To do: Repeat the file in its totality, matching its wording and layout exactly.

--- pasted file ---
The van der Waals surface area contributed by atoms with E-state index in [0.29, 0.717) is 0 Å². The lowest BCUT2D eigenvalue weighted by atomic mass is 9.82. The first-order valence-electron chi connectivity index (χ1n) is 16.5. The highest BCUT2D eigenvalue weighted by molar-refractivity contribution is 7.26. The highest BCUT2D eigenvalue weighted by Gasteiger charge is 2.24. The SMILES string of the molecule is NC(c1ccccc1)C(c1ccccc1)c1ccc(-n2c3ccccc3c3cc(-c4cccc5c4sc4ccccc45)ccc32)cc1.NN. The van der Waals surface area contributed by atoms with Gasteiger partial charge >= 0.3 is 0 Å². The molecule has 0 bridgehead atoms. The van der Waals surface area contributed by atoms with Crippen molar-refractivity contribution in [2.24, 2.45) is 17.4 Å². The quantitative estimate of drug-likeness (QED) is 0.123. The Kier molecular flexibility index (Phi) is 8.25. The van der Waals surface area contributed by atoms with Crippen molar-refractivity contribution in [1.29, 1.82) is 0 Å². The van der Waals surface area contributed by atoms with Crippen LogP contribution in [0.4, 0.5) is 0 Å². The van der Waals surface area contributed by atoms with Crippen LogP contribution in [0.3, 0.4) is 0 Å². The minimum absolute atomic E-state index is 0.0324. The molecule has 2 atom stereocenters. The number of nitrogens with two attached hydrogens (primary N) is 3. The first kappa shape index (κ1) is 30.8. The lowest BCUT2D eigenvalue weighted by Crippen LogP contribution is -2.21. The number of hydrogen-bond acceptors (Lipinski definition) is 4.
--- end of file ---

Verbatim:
The van der Waals surface area contributed by atoms with E-state index in [0.29, 0.717) is 0 Å². The lowest BCUT2D eigenvalue weighted by atomic mass is 9.82. The first-order valence-electron chi connectivity index (χ1n) is 16.5. The highest BCUT2D eigenvalue weighted by molar-refractivity contribution is 7.26. The highest BCUT2D eigenvalue weighted by Gasteiger charge is 2.24. The SMILES string of the molecule is NC(c1ccccc1)C(c1ccccc1)c1ccc(-n2c3ccccc3c3cc(-c4cccc5c4sc4ccccc45)ccc32)cc1.NN. The van der Waals surface area contributed by atoms with Gasteiger partial charge >= 0.3 is 0 Å². The molecule has 0 bridgehead atoms. The van der Waals surface area contributed by atoms with Crippen molar-refractivity contribution in [2.24, 2.45) is 17.4 Å². The quantitative estimate of drug-likeness (QED) is 0.123. The Kier molecular flexibility index (Phi) is 8.25. The van der Waals surface area contributed by atoms with Crippen molar-refractivity contribution in [1.29, 1.82) is 0 Å². The van der Waals surface area contributed by atoms with Crippen LogP contribution in [0.4, 0.5) is 0 Å². The van der Waals surface area contributed by atoms with Crippen LogP contribution in [0.3, 0.4) is 0 Å². The minimum absolute atomic E-state index is 0.0324. The molecule has 2 atom stereocenters. The number of nitrogens with two attached hydrogens (primary N) is 3. The first kappa shape index (κ1) is 30.8. The lowest BCUT2D eigenvalue weighted by Crippen LogP contribution is -2.21. The number of hydrogen-bond acceptors (Lipinski definition) is 4.